Remembering Robert Stone: Phyllis Rose
"He had a kind of x-ray vision into human systems"
Like many extraordinary people, Bob was unusually kind. You never heard him say a nasty word about anyone, and when you spoke to him, whatever came out of your mouth, he nodded and smiled encouragingly. Thus reassured, you began to make sense. You always felt better—smarter and a better person—in his presence. Also more knowledgeable, because he seemed to be able, when he got talking, to let you in on the secrets of the universe. He knew everything about everything—how capitalism works, how governments work, and on down to how a shrimp boat works and what the shrimpers do to relax. He had a kind of x-ray vision into human systems. Most of all—and this was the source of his kindness, I think—he never prided himself on his own brilliance but bore it lightly and worked hard to keep it from alienating him from the less gifted, that is to say, most of us.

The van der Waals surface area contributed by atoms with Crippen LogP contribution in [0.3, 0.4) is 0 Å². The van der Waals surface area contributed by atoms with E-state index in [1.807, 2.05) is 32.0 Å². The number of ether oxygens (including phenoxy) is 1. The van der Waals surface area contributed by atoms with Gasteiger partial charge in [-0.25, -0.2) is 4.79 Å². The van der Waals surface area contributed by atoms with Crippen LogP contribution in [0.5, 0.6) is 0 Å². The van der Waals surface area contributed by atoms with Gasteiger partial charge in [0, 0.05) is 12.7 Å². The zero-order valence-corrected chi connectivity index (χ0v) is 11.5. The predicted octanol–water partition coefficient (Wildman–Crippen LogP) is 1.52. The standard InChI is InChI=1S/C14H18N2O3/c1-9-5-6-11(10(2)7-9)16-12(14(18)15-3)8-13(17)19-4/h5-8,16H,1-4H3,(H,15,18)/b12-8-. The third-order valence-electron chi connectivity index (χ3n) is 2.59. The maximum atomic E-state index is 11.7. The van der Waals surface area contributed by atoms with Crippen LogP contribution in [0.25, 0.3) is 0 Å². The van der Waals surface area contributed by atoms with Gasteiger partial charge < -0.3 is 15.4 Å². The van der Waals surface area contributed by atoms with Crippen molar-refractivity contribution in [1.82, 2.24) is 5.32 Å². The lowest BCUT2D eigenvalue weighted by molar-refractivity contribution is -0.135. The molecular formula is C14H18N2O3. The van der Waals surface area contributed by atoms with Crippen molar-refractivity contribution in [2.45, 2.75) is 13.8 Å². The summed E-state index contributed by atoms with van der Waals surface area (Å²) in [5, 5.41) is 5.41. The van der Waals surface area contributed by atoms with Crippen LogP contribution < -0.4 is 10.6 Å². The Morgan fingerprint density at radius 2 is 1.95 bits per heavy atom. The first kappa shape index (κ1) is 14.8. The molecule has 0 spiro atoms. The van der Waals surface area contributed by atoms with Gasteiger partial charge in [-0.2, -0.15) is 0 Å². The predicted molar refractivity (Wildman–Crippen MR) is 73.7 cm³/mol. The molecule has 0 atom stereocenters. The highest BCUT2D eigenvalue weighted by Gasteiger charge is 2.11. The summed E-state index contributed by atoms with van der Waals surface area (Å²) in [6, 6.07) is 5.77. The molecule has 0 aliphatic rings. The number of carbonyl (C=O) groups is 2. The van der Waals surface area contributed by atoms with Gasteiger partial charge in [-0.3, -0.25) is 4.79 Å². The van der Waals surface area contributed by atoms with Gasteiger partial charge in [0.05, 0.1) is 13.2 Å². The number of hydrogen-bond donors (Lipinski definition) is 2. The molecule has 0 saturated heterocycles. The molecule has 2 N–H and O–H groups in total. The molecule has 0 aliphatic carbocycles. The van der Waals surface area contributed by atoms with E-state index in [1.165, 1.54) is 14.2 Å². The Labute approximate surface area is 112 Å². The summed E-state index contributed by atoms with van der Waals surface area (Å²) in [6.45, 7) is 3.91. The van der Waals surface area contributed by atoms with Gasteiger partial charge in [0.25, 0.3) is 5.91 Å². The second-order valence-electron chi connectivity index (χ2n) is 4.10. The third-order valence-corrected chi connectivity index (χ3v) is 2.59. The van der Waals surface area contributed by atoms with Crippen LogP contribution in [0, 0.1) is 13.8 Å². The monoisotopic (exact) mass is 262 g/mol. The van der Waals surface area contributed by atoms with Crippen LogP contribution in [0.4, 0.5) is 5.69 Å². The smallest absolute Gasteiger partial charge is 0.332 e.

I photographed him once for a book jacket and to distract him from the camera, asked him to recite something. He began at the very beginning of King Lear: “I thought the king had more affected the Duke of Cornwall than Albany.” I thought this was the mark of a supreme artist, who saw the work of art as a whole and not just a series of great speeches, and, if I’m not stretching it too much, of a good-hearted, democratic man who, much as he sympathized with Lear (and he went on movingly to speak “Never, never, never, never, never”), realized there were many other actors on the stage. It was also, of course, the mark of someone who had acted in King Lear and greatly enjoyed the experience. I think it was Gloucester he played.
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